Last night I spent the night in a sleep lab. During a recent physical, I brought up the fact that my snoring keeps Meg awake at night. I also have irregular sleep habits. My doctor recommended the sleep study to check for problems that cause snoring, usually sleep apnea.
I kissed the family goodbye and goodnight, as I left for the sleep lab with a bag containing pajamas and a toothbrush. I arrived at the appointed hour and was greeted by a stout technician named Shane. He was wearing light blue scrubs with the logo of the sleep lab embroidered on the right chest. He led me back to my sleep room and left me with the usual clipboard of medical forms.
After I filed them out, we began our interview. He asked more detailed questions about my sleep habits, my snoring and my ability to sleep or stay awake in a variety of situations. Now it was time to get in my pajamas and get hooked up.
He attached electrodes to my legs, shoulders, neck and face with tape; and he attached ones to my scalp with paste. A belt went around my stomach and another around my chest. I also got a mouth sensor and a nose sensor. After lying down on the bed to get all hooked up, I also had a finger sensor clipped to my index finger. He plugged in the equipment and checked the signal on the electrodes.
He turned out the light and asked me to go to sleep. I spent a long time awake trying to get to sleep. I normally sleep on my stomach, but I could never get my face comfortable with all the electrodes attached to it. I did eventually fall asleep.
At some point during the night I woke up and I heard footsteps coming down the hall. The door opened and Shane walked in. Did I pull something off? I asked. Apparently I awoke with a start, and one of my arms flailed in the air, pulling an electrode off my head. He re-attached it with some more paste. I took this opportunity to go to the bathroom. All the electrodes from me run to one box, so there is only one connection to the equipment. This makes the box portable by just unplugging the one wire.
I got back in bed and tried to get to sleep. I laid there awake for a long time. I was wide awake. After a while I called out to Shane. There was a live mic hanging over my head so he could monitor the audio (read: snoring) in the room. I told him I was wide awake and couldn’t get back to sleep. He told me that I needed to lie there until the study was over. I accepted his offer for a drink of water. I think I was just bored from lying there awake and I just wanted something to do. Both he and I knew that I would eventually fall back asleep.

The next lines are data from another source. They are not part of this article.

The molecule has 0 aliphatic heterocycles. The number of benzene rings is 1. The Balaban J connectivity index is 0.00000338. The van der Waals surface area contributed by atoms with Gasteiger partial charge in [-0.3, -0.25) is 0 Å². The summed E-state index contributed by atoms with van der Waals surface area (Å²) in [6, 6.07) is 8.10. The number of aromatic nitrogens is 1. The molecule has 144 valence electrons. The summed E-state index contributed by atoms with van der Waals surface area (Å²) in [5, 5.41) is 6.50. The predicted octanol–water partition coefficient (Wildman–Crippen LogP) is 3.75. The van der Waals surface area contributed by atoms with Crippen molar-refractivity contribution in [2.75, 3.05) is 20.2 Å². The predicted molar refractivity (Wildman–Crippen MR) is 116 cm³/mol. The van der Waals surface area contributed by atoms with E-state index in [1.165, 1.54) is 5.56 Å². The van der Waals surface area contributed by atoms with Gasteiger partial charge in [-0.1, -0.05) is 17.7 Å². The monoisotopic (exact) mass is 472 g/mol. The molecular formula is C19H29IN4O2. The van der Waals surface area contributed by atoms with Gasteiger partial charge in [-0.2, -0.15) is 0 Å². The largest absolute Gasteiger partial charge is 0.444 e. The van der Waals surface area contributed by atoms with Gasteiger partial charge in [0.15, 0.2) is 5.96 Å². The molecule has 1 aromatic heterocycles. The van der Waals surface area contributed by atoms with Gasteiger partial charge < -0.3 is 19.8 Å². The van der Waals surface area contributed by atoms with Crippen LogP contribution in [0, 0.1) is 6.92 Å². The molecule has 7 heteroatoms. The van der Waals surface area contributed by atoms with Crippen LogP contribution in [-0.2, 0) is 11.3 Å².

At 5am he woke me up to remove all my electrodes. I asked him if he could give me any non-diagnostic, general observations about my sleeping. He said no. I asked him if I snored, and he said yes. Not the loudest hhe ever heard, but snoring nonetheless. He told me that the report on the study should be to my doctor in about a week, so I should call her then. I thanked him and went home.
This afternoon the sleep lab called and told me that their staff doctor reviewed my study. It indicated that I have moderate sleep apnea. This is one of causes of snoring that is more dangerous than others. While all causes of snoring are treatable, it is more important to treat sleep apnea. This means that during sleep, the muscles in my neck and throat relax, and close my airway. The blocked airway causes the snoring, and when the blockage is severe, thereby reducing the intake of oxygen, your brain wakes you up.
I have always woken up several times during the night, but I never knew there was a medical cause to it. I am also probably waking up more than I remember, so this is a prime cause of sleep deprivation.
I have a follow-up appointment to help determine the best way to treat my sleep apnea. There is a machine called a CPAP that blows air into your throat to keep your airway open. Generally, this study is to determine the right air pressure for the machine. I can’t imagine how I will sleep with electrodes and a mask over my mouth. We shall see.